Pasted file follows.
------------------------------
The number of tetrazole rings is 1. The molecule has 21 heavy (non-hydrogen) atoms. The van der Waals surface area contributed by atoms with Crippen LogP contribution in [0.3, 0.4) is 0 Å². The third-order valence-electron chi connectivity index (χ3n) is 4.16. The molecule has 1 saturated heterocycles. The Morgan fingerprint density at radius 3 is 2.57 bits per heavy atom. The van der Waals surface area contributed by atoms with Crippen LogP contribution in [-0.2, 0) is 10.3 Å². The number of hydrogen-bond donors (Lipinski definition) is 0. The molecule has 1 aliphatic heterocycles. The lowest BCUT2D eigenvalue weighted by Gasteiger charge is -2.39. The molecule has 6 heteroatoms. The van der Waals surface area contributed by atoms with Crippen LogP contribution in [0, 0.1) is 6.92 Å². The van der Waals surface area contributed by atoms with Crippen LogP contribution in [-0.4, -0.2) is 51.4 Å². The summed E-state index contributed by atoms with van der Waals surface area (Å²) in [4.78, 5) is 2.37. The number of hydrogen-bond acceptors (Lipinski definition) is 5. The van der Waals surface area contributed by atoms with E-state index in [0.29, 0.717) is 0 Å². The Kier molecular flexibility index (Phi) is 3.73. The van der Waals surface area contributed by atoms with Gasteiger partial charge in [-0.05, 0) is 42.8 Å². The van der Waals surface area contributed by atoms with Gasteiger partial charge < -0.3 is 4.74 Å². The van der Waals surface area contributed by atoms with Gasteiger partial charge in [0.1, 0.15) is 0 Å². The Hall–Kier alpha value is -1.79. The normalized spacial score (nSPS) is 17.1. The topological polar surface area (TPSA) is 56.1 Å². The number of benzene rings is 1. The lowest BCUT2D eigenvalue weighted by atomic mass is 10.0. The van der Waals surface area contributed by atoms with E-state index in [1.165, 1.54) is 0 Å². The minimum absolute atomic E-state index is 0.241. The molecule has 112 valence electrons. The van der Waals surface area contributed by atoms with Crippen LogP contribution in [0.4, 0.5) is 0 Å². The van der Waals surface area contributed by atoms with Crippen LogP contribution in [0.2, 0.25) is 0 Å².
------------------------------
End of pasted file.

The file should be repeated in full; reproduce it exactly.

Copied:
The number of tetrazole rings is 1. The molecule has 21 heavy (non-hydrogen) atoms. The van der Waals surface area contributed by atoms with Crippen LogP contribution in [0.3, 0.4) is 0 Å². The third-order valence-electron chi connectivity index (χ3n) is 4.16. The molecule has 1 saturated heterocycles. The Morgan fingerprint density at radius 3 is 2.57 bits per heavy atom. The van der Waals surface area contributed by atoms with Crippen LogP contribution in [-0.2, 0) is 10.3 Å². The number of hydrogen-bond donors (Lipinski definition) is 0. The molecule has 1 aliphatic heterocycles. The lowest BCUT2D eigenvalue weighted by Gasteiger charge is -2.39. The molecule has 6 heteroatoms. The van der Waals surface area contributed by atoms with Crippen LogP contribution in [0, 0.1) is 6.92 Å². The van der Waals surface area contributed by atoms with Crippen LogP contribution in [-0.4, -0.2) is 51.4 Å². The summed E-state index contributed by atoms with van der Waals surface area (Å²) in [4.78, 5) is 2.37. The number of hydrogen-bond acceptors (Lipinski definition) is 5. The van der Waals surface area contributed by atoms with E-state index in [0.29, 0.717) is 0 Å². The Kier molecular flexibility index (Phi) is 3.73. The van der Waals surface area contributed by atoms with Gasteiger partial charge in [-0.05, 0) is 42.8 Å². The van der Waals surface area contributed by atoms with Gasteiger partial charge < -0.3 is 4.74 Å². The van der Waals surface area contributed by atoms with Gasteiger partial charge in [0.1, 0.15) is 0 Å². The Hall–Kier alpha value is -1.79. The normalized spacial score (nSPS) is 17.1. The topological polar surface area (TPSA) is 56.1 Å². The number of benzene rings is 1. The lowest BCUT2D eigenvalue weighted by atomic mass is 10.0. The van der Waals surface area contributed by atoms with E-state index in [1.165, 1.54) is 0 Å². The minimum absolute atomic E-state index is 0.241. The molecule has 112 valence electrons. The van der Waals surface area contributed by atoms with Crippen LogP contribution in [0.4, 0.5) is 0 Å². The van der Waals surface area contributed by atoms with Crippen LogP contribution in [0.2, 0.25) is 0 Å².